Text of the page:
Which of these situations were present in your household?

Here are just a few of the possible beliefs that can result from this type of parental behavior and comment.

  • If I don’t control my eating I’ll put on weight.
  • The way to stay thin is to control my food and exercise a lot.
  • If I’m heavy I’ll be rejected.
  • I can’t trust my body (to tell me when to eat or stop eating).
  • I can’t trust myself to know how much to eat and when to eat.
  • The only way to know what and when to eat is to keep things the same.
  • If I look fat I’ll be rejected.
  • If I gain a few pounds it means I’m out of control.
  • My body is revolting. (One woman with this belief is 5’9” and weighs 110 pounds)
  • I need to exercise to deserve food.
  • I’m not deserving.
  • I have to be deserving to eat.
  • I’m a fake.
  • Sense of self: big, chunky, uncoordinated.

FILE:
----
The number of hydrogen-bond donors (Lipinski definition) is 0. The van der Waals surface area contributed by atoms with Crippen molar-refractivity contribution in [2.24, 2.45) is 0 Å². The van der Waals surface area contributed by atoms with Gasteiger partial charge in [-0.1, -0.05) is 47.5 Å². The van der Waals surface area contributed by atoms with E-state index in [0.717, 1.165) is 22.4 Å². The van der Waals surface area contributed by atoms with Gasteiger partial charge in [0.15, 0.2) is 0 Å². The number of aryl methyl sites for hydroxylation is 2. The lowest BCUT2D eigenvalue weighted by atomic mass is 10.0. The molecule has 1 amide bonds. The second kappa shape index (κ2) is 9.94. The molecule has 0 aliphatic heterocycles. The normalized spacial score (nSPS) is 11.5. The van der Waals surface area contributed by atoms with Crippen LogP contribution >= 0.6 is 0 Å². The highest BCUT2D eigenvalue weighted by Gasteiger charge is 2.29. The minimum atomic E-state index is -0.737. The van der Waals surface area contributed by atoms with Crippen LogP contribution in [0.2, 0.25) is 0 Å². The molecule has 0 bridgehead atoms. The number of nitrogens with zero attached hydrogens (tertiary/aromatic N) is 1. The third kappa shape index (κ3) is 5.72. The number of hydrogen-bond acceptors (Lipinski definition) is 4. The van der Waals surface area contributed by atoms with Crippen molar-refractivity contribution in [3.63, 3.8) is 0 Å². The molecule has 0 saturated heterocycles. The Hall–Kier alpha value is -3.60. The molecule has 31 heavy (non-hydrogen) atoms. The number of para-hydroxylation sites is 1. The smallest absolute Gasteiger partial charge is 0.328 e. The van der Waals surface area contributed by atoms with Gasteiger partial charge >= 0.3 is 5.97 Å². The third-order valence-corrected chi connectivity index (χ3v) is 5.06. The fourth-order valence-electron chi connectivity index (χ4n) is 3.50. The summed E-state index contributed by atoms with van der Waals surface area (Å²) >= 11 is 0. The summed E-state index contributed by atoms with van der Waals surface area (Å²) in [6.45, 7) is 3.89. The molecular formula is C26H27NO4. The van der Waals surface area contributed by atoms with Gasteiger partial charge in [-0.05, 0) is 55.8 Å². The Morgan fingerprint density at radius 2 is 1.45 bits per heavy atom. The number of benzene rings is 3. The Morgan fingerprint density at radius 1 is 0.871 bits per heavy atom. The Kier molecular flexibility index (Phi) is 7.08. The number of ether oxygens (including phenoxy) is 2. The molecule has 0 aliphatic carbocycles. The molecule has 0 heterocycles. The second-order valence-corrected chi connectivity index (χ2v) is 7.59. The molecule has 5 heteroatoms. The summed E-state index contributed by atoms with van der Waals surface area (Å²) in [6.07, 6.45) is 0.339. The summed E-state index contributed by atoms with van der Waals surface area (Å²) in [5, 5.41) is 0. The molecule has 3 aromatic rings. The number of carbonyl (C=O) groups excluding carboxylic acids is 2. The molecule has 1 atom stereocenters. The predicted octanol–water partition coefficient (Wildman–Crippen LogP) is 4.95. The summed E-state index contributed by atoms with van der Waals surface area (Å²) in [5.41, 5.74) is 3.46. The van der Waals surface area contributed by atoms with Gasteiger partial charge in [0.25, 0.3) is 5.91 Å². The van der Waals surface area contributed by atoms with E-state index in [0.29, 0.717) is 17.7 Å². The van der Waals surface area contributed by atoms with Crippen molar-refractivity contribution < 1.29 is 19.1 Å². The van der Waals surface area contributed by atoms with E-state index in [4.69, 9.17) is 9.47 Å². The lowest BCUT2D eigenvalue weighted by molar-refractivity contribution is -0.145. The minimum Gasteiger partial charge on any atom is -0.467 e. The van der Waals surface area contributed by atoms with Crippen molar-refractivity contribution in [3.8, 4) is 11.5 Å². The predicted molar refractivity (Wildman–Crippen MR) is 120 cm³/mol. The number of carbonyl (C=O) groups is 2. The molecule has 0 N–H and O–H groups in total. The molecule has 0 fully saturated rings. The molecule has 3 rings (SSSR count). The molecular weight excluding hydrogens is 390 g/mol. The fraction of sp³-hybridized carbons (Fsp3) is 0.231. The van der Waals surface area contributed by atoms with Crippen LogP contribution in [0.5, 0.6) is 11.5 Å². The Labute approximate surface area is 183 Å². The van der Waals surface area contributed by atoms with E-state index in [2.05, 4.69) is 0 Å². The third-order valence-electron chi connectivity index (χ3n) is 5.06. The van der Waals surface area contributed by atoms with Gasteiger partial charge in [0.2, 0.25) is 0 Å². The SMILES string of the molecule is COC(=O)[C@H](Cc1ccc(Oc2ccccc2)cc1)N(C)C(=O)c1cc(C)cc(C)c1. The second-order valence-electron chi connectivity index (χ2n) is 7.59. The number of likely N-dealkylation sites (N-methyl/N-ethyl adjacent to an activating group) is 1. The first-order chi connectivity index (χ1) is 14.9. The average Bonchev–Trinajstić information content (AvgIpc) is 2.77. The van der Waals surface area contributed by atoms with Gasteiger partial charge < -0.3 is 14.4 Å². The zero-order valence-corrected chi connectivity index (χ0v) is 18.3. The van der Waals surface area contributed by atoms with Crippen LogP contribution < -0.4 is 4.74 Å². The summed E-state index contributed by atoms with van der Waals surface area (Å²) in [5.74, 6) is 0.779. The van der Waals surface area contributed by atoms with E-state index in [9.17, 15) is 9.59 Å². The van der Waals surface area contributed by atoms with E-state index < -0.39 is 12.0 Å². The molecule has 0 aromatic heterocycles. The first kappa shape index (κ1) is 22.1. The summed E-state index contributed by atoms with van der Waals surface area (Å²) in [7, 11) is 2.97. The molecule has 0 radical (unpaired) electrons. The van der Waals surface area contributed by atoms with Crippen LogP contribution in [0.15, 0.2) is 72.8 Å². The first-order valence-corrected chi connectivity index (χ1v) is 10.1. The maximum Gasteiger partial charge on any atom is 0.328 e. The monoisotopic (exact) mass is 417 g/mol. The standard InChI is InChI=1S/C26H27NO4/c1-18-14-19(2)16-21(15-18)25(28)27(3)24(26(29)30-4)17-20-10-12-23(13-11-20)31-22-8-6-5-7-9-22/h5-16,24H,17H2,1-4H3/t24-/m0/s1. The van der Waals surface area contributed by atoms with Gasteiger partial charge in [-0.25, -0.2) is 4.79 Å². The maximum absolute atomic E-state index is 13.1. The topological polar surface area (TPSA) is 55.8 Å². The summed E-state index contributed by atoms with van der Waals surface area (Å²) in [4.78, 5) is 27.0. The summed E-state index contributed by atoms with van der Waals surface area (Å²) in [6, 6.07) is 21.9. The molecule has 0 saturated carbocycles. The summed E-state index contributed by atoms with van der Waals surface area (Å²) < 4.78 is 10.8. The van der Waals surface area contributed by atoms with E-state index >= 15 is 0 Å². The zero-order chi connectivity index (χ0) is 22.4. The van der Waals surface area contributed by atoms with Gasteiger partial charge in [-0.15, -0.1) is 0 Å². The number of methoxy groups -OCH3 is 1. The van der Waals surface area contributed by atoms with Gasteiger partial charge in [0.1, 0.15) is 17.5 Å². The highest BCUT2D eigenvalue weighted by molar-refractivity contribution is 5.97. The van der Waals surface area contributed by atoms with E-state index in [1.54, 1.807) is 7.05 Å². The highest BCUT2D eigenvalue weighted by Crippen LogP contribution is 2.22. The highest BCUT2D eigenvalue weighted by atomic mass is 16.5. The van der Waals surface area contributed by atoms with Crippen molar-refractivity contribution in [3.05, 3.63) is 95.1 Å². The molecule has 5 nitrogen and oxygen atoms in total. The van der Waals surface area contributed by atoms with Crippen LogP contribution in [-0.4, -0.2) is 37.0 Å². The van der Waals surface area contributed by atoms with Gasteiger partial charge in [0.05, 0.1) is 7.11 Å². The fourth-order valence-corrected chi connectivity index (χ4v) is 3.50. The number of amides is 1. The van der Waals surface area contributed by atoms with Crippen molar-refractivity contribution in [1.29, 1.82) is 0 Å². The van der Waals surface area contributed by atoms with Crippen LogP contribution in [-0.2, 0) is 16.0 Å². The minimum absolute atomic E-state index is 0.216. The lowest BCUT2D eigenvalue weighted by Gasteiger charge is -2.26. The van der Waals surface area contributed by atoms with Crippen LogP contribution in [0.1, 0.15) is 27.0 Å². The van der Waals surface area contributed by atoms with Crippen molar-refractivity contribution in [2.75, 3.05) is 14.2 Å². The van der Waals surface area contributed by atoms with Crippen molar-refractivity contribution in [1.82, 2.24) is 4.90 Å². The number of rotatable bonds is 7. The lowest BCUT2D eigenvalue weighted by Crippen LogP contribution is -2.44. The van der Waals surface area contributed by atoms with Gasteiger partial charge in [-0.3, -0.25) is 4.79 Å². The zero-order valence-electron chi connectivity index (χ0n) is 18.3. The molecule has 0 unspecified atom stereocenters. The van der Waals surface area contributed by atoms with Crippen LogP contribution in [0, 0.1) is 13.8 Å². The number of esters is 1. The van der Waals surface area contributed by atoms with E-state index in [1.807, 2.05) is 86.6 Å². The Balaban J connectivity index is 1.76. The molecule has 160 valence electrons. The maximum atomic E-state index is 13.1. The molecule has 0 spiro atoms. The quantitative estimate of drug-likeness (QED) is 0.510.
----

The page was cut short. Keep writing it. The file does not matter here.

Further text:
• If I can’t eat “bad” foods, I’m missing out.
  • Bad” foods make you fat.
  • To lose weight you can’t eat anything “bad.”
  • The way to keep food from running my life (like it did my mom’s) is to eat whatever I want to eat.
  • If I don’t eat when there’s food around there won’t be any later.
  • The way to be in control is to eat what I want, when I want.
  • The way to keep from being hungry is to have a lot of food in the house.

Which of these beliefs did you form?

It is possible to permanently stop emotional eating by de-conditioning eating as the response to triggers and the desire for certain rewards, and by eliminating all the relevant beliefs.

For more details, please see my eBook, The Secret to Ending Your Overeating For Good, at

Copyright © 2011 Morty Lefkoe